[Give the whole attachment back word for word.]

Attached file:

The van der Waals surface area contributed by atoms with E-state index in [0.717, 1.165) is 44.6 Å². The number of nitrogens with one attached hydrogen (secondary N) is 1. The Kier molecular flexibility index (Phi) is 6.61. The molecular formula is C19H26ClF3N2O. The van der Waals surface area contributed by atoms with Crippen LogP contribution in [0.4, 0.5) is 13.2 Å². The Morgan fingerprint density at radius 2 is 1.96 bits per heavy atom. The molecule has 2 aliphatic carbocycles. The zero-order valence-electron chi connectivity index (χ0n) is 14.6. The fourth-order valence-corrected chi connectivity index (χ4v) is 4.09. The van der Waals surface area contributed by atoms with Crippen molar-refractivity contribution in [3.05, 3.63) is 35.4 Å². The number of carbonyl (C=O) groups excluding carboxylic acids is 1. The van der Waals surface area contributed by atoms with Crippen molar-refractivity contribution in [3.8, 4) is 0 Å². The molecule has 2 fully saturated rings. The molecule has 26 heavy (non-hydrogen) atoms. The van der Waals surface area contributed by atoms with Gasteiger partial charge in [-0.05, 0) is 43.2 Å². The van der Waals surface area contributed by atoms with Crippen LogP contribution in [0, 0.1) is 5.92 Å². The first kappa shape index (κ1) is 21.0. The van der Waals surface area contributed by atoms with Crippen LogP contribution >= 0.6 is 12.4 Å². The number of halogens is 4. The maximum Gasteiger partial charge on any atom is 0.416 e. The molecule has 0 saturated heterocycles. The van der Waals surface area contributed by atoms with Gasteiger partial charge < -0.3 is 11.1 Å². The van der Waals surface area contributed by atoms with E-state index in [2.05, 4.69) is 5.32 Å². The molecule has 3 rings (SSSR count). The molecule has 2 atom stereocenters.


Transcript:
The van der Waals surface area contributed by atoms with E-state index in [0.717, 1.165) is 44.6 Å². The number of nitrogens with one attached hydrogen (secondary N) is 1. The Kier molecular flexibility index (Phi) is 6.61. The molecular formula is C19H26ClF3N2O. The van der Waals surface area contributed by atoms with Crippen LogP contribution in [0.4, 0.5) is 13.2 Å². The Morgan fingerprint density at radius 2 is 1.96 bits per heavy atom. The molecule has 2 aliphatic carbocycles. The zero-order valence-electron chi connectivity index (χ0n) is 14.6. The fourth-order valence-corrected chi connectivity index (χ4v) is 4.09. The van der Waals surface area contributed by atoms with Crippen molar-refractivity contribution in [3.05, 3.63) is 35.4 Å². The number of carbonyl (C=O) groups excluding carboxylic acids is 1. The van der Waals surface area contributed by atoms with Crippen molar-refractivity contribution in [3.8, 4) is 0 Å². The molecule has 2 fully saturated rings. The molecule has 26 heavy (non-hydrogen) atoms. The van der Waals surface area contributed by atoms with Gasteiger partial charge in [-0.05, 0) is 43.2 Å². The van der Waals surface area contributed by atoms with Crippen LogP contribution in [0, 0.1) is 5.92 Å². The first kappa shape index (κ1) is 21.0. The van der Waals surface area contributed by atoms with Crippen LogP contribution >= 0.6 is 12.4 Å². The number of halogens is 4. The maximum Gasteiger partial charge on any atom is 0.416 e. The molecule has 0 saturated heterocycles. The van der Waals surface area contributed by atoms with Gasteiger partial charge < -0.3 is 11.1 Å². The van der Waals surface area contributed by atoms with E-state index in [2.05, 4.69) is 5.32 Å². The molecule has 3 rings (SSSR count). The molecule has 2 atom stereocenters.